I've used every means available, from marina laundries to drawing buckets of water from village cisterns. Don't overlook the possibility of having laundry done by villagers who need work. My whites came back sparkling clean and fragrantly line-dried.
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Old 11-03-2019, 13:11   #4
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Re: Wash Day

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Originally Posted by Jammer View Post
Anyway, this is a poll and thread about laundry while cruising. Do you see a washing machine aboard as a great convenience, an unnecessary source of repairs, or simply impractical on a boat of reasonable size?
Exactly how big does a boat have to be to be of unreasonable size? In my experience that tends to be about 10% longer than the boat owned by the person making the judgement.
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Old 11-03-2019, 13:49   #5
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Re: Wash Day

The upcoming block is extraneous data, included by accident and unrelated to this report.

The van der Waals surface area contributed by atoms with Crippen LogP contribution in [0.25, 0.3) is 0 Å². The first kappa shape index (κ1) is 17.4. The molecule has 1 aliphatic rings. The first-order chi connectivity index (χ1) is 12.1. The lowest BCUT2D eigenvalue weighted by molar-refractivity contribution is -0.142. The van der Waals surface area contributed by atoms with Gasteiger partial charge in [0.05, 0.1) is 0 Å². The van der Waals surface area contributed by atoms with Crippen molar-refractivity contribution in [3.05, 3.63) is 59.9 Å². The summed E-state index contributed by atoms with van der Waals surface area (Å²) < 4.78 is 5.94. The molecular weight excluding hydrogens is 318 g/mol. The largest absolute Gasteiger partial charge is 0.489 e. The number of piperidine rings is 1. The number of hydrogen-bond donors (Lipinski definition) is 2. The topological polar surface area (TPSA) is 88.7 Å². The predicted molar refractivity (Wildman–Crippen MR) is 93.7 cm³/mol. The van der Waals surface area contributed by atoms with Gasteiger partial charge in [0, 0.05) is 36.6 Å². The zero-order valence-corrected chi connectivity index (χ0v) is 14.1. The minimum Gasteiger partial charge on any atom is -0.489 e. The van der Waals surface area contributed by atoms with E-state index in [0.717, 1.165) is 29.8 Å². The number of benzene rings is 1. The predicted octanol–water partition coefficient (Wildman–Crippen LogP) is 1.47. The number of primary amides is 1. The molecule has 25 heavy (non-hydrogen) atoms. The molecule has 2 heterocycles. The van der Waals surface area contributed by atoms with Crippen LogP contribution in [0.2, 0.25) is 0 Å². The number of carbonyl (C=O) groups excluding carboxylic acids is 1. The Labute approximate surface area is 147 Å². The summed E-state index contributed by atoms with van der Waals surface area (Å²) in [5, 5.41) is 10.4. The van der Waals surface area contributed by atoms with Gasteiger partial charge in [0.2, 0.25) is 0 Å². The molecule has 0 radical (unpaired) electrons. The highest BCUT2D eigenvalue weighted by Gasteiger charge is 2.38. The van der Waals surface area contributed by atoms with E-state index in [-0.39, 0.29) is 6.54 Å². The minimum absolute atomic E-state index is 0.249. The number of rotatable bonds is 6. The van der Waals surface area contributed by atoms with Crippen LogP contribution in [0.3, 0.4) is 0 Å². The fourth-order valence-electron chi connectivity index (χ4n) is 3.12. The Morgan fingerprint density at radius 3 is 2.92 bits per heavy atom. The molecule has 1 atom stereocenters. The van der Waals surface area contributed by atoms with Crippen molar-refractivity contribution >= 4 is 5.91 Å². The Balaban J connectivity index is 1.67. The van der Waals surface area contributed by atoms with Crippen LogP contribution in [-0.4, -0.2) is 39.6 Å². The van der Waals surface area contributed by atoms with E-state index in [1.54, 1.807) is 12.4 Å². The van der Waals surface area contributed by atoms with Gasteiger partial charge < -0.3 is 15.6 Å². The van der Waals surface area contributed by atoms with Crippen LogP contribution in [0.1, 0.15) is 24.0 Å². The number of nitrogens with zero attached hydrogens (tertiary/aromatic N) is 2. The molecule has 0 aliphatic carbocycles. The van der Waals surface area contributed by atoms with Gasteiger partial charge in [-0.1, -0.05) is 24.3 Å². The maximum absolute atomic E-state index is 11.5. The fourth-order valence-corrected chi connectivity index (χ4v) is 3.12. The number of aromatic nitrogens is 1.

After the first year on our Outremer I ask my wife what would make her life easier and therefore mine . She said washing machine ,and so the search started .
The first mild success was the Panda xpd-28a a glorified buket with an agitater in the bottom it is surprisingly effective for t shirts,shorts etc.
We then looked at small european units that might have worked but would have been invasive.
We had seen the babynova 1000 and it fit the bill but at 1100 euros expensive. W weeks ago we met a lady loading one into her dingy and She told me that she was replacing her old one that worked well wit a new one the had a few more features. She demonstrated it for us and it appears to work fine .
So we got the machine we wanted for 50 euro.
Not installed yet but we shall see
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Old 11-03-2019, 14:36   #6
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Re: Wash Day